Heatwaves kill many more people in Australia than any other natural hazard, including bushfires, cyclones and floods.
Between 1900 and 2011, extreme heat was the cause of more than half of all deaths from natural hazards, apart from disease epidemics.
If global temperatures continue to rise as predicted, heatwaves will become more frequent, hotter and last longer.
Australian Government, State of Australian Cities, 2013:
Major heatwaves are Australia’s deadliest natural hazards, particularly for cities. Major heatwaves have caused more deaths since 1890 than bushfires, cyclones, earthquakes, floods and severe storms combined.
A hotter world
Australia is getting hotter along with the rest of the world.
Records collected by the Bureau of Meteorology (BoM) show that Australia’s annually-averaged temperature has warmed by around one degree since 1910.
Over the last 60 years the nation has experienced fewer cold days, shifting rainfall patterns and more frequent hot weather.
The BoM defines ‘hot days’ as those with a maximum temperature higher than 35°C. The intensity and frequency of heatwaves is related to climate change.
The Bureau of Meteorology, established on 1 January 1908, is Australia’s national weather agency. Its records include regional weather data collected by the states during the 19th century.
The BoM uses two methods to measure heat: via ground-based thermometers, located at around 700 automatic weather stations around the country which provide real-time information, and, since 1979, in the atmosphere using satellites.
In addition to real-time monitoring of temperature, the BoM also maintains a dataset containing more than 100 years of records from the Australian Climate Observations Reference Network — Surface Air Temperature (ACORN-SAT), which it uses to monitor climate variability and change.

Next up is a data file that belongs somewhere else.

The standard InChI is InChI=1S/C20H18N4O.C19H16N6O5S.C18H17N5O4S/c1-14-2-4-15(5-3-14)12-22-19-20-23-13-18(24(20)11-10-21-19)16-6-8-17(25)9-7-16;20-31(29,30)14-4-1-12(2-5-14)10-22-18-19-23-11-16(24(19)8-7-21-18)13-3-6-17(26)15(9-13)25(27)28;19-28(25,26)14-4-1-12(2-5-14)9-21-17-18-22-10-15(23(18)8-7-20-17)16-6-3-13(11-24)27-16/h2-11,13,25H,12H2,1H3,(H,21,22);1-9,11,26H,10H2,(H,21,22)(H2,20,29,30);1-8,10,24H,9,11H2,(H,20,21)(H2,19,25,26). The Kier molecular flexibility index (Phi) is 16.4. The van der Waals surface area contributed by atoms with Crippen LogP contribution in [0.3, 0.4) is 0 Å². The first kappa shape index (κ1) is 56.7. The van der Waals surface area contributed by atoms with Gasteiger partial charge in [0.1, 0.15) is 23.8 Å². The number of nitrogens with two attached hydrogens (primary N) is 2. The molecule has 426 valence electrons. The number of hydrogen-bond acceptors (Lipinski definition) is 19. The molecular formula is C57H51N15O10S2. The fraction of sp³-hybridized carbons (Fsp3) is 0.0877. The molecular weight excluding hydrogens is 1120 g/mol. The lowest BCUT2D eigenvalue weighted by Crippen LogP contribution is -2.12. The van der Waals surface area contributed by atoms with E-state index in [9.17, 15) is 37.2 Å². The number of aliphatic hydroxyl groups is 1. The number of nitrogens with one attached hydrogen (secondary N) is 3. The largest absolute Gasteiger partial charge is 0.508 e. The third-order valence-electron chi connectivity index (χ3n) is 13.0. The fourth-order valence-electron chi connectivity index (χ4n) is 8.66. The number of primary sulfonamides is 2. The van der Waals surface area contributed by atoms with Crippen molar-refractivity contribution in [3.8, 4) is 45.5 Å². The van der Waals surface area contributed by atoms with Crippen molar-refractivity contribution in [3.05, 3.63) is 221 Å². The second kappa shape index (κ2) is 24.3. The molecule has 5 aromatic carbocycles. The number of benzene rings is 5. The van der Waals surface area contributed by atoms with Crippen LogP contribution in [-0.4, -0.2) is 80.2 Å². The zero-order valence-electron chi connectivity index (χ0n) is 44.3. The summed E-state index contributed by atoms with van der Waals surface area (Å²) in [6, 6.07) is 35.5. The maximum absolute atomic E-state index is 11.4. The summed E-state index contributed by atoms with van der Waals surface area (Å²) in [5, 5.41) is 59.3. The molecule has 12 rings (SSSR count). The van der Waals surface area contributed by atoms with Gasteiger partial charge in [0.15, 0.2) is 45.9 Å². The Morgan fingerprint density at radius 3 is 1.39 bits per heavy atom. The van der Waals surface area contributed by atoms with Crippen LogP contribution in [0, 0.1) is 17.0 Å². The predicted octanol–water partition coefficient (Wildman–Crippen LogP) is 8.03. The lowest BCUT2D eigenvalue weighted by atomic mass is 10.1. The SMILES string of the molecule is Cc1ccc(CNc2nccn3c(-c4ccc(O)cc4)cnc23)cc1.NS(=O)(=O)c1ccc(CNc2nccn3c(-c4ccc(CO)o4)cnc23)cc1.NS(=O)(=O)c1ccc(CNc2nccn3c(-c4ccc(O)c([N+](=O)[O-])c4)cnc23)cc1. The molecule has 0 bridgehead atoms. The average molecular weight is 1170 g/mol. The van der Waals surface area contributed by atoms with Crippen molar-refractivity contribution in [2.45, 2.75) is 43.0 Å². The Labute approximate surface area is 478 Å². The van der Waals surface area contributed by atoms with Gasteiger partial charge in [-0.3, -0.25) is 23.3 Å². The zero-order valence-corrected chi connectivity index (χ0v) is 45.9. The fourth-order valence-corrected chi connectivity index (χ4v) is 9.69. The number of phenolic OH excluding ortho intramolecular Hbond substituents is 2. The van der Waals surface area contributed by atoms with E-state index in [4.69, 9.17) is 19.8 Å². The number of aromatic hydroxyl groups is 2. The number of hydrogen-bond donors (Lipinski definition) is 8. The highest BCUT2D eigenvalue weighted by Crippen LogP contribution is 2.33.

Australia moved from Fahrenheit to Celsius in September 1972, in accordance with the Metric Conversion Act of 1970.
Australia’s official temperature scale increased
In January 2013 Australia was in the middle of a record-setting, two-week-long heatwave. On 7 January the average temperature across the whole continent was 40.3°C, and the BoM forecast that the following day would bring maximums in excess of 50°C to areas which had already experienced temperatures in the high 40s for several days.
Up to this point, the maximum temperature shown on the Bureau’s heat map was 50°C, a temperature only exceeded twice since European settlement, when 50.7 was recorded at Oodnadatta, South Australia, on 2 January 1960, and 50.5 was reached at Mardie, Western Australia, on 19 February 1998.
On 8 January 2013 the BoM added a new colour — dark purple — to the top of its heat scale to represent temperatures up to 54°C.
Since 2013, heat records continue to be broken, including in 2017 when many parts of the country experienced their warmest September day on record. Extreme heat is now a feature of the Australian climate and will continue to be so into the future.
What is a heatwave?
In 2014 the Bureau produced the first national definition of a ‘heatwave’: ‘three or more days where maximum and minimum temperatures are unusually high for a location’. For example, temperatures constituting heatwave conditions in Tasmania may not be considered so in South Australia.
Heatwaves are classified as low intensity, severe and extreme. Most people can cope with low intensity heatwaves, but the next level, severe heatwaves, can result in significant health stress on vulnerable people, including the elderly and young children, pregnant women and people with chronic illness.